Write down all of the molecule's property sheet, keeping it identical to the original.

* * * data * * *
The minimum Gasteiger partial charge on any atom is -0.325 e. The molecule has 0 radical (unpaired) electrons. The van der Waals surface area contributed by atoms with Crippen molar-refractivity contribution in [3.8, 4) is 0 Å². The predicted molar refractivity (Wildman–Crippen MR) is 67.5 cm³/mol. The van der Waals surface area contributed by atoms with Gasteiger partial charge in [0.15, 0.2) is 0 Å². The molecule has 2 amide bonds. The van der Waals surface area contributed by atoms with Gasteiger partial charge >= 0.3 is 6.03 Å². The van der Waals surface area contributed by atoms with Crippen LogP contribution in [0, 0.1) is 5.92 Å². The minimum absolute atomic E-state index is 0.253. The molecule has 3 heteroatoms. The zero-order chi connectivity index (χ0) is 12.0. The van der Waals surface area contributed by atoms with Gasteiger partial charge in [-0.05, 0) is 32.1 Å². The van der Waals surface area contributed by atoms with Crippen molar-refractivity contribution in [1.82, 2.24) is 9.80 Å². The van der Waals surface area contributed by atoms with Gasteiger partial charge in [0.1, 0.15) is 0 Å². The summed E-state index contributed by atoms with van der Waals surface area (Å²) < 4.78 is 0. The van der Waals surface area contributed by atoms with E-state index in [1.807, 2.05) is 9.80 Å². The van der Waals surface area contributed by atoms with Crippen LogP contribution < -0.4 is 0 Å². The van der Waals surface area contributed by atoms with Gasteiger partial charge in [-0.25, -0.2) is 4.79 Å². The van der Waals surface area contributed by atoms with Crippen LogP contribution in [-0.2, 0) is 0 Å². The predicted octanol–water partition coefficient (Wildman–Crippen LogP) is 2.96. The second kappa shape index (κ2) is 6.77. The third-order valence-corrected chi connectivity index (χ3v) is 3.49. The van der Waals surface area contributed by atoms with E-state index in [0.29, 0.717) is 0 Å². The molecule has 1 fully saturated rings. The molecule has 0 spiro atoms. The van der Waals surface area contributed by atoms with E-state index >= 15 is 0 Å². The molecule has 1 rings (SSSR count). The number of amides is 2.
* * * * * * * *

The minimum Gasteiger partial charge on any atom is -0.325 e. The molecule has 0 radical (unpaired) electrons. The van der Waals surface area contributed by atoms with Crippen molar-refractivity contribution in [3.8, 4) is 0 Å². The predicted molar refractivity (Wildman–Crippen MR) is 67.5 cm³/mol. The van der Waals surface area contributed by atoms with Gasteiger partial charge in [0.15, 0.2) is 0 Å². The molecule has 2 amide bonds. The van der Waals surface area contributed by atoms with Gasteiger partial charge >= 0.3 is 6.03 Å². The van der Waals surface area contributed by atoms with Crippen LogP contribution in [0, 0.1) is 5.92 Å². The minimum absolute atomic E-state index is 0.253. The molecule has 3 heteroatoms. The zero-order chi connectivity index (χ0) is 12.0. The van der Waals surface area contributed by atoms with Gasteiger partial charge in [-0.05, 0) is 32.1 Å². The van der Waals surface area contributed by atoms with Crippen molar-refractivity contribution in [1.82, 2.24) is 9.80 Å². The van der Waals surface area contributed by atoms with Gasteiger partial charge in [0.1, 0.15) is 0 Å². The summed E-state index contributed by atoms with van der Waals surface area (Å²) < 4.78 is 0. The van der Waals surface area contributed by atoms with E-state index in [1.807, 2.05) is 9.80 Å². The van der Waals surface area contributed by atoms with Crippen LogP contribution < -0.4 is 0 Å². The van der Waals surface area contributed by atoms with Gasteiger partial charge in [-0.25, -0.2) is 4.79 Å². The van der Waals surface area contributed by atoms with Crippen LogP contribution in [-0.2, 0) is 0 Å². The predicted octanol–water partition coefficient (Wildman–Crippen LogP) is 2.96. The second kappa shape index (κ2) is 6.77. The third-order valence-corrected chi connectivity index (χ3v) is 3.49. The van der Waals surface area contributed by atoms with E-state index in [0.29, 0.717) is 0 Å². The molecule has 1 fully saturated rings. The molecule has 0 spiro atoms. The van der Waals surface area contributed by atoms with E-state index >= 15 is 0 Å². The molecule has 1 rings (SSSR count). The number of amides is 2.